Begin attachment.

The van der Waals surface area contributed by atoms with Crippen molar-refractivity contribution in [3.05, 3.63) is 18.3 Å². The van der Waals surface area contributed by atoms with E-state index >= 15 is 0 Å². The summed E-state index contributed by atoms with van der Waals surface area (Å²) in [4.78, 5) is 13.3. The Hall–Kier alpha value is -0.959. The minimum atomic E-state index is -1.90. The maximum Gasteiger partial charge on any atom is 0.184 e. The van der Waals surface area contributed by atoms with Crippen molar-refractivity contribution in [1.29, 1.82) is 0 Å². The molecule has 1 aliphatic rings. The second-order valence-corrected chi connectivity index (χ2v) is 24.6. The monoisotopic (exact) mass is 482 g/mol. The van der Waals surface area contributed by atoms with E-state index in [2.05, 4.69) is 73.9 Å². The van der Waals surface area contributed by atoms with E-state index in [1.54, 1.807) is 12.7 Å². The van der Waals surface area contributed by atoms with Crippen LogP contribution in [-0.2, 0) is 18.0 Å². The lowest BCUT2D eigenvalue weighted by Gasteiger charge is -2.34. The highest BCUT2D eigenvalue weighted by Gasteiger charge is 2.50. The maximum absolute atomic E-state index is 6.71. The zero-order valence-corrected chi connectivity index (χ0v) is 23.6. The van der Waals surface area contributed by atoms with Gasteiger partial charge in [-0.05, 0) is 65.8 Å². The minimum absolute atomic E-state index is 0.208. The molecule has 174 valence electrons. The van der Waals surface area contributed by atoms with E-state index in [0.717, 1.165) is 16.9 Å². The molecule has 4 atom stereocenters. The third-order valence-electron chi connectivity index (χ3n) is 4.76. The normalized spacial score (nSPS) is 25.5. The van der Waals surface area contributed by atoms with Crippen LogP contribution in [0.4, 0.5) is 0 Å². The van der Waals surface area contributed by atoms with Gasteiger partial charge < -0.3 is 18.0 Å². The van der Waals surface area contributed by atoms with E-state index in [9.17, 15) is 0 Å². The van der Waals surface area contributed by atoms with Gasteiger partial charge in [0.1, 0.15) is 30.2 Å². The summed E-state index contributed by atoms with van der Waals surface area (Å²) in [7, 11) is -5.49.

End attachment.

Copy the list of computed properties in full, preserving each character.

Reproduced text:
The van der Waals surface area contributed by atoms with Crippen molar-refractivity contribution in [3.05, 3.63) is 18.3 Å². The van der Waals surface area contributed by atoms with E-state index >= 15 is 0 Å². The summed E-state index contributed by atoms with van der Waals surface area (Å²) in [4.78, 5) is 13.3. The Hall–Kier alpha value is -0.959. The minimum atomic E-state index is -1.90. The maximum Gasteiger partial charge on any atom is 0.184 e. The van der Waals surface area contributed by atoms with Crippen molar-refractivity contribution in [1.29, 1.82) is 0 Å². The molecule has 1 aliphatic rings. The second-order valence-corrected chi connectivity index (χ2v) is 24.6. The monoisotopic (exact) mass is 482 g/mol. The van der Waals surface area contributed by atoms with E-state index in [2.05, 4.69) is 73.9 Å². The van der Waals surface area contributed by atoms with E-state index in [1.54, 1.807) is 12.7 Å². The van der Waals surface area contributed by atoms with Crippen LogP contribution in [-0.2, 0) is 18.0 Å². The lowest BCUT2D eigenvalue weighted by Gasteiger charge is -2.34. The highest BCUT2D eigenvalue weighted by Gasteiger charge is 2.50. The maximum absolute atomic E-state index is 6.71. The zero-order valence-corrected chi connectivity index (χ0v) is 23.6. The van der Waals surface area contributed by atoms with Gasteiger partial charge in [-0.05, 0) is 65.8 Å². The minimum absolute atomic E-state index is 0.208. The molecule has 174 valence electrons. The van der Waals surface area contributed by atoms with E-state index in [0.717, 1.165) is 16.9 Å². The molecule has 4 atom stereocenters. The third-order valence-electron chi connectivity index (χ3n) is 4.76. The normalized spacial score (nSPS) is 25.5. The van der Waals surface area contributed by atoms with Crippen LogP contribution in [0.4, 0.5) is 0 Å². The van der Waals surface area contributed by atoms with Gasteiger partial charge < -0.3 is 18.0 Å². The van der Waals surface area contributed by atoms with E-state index in [9.17, 15) is 0 Å². The van der Waals surface area contributed by atoms with Gasteiger partial charge in [0.1, 0.15) is 30.2 Å². The summed E-state index contributed by atoms with van der Waals surface area (Å²) in [7, 11) is -5.49.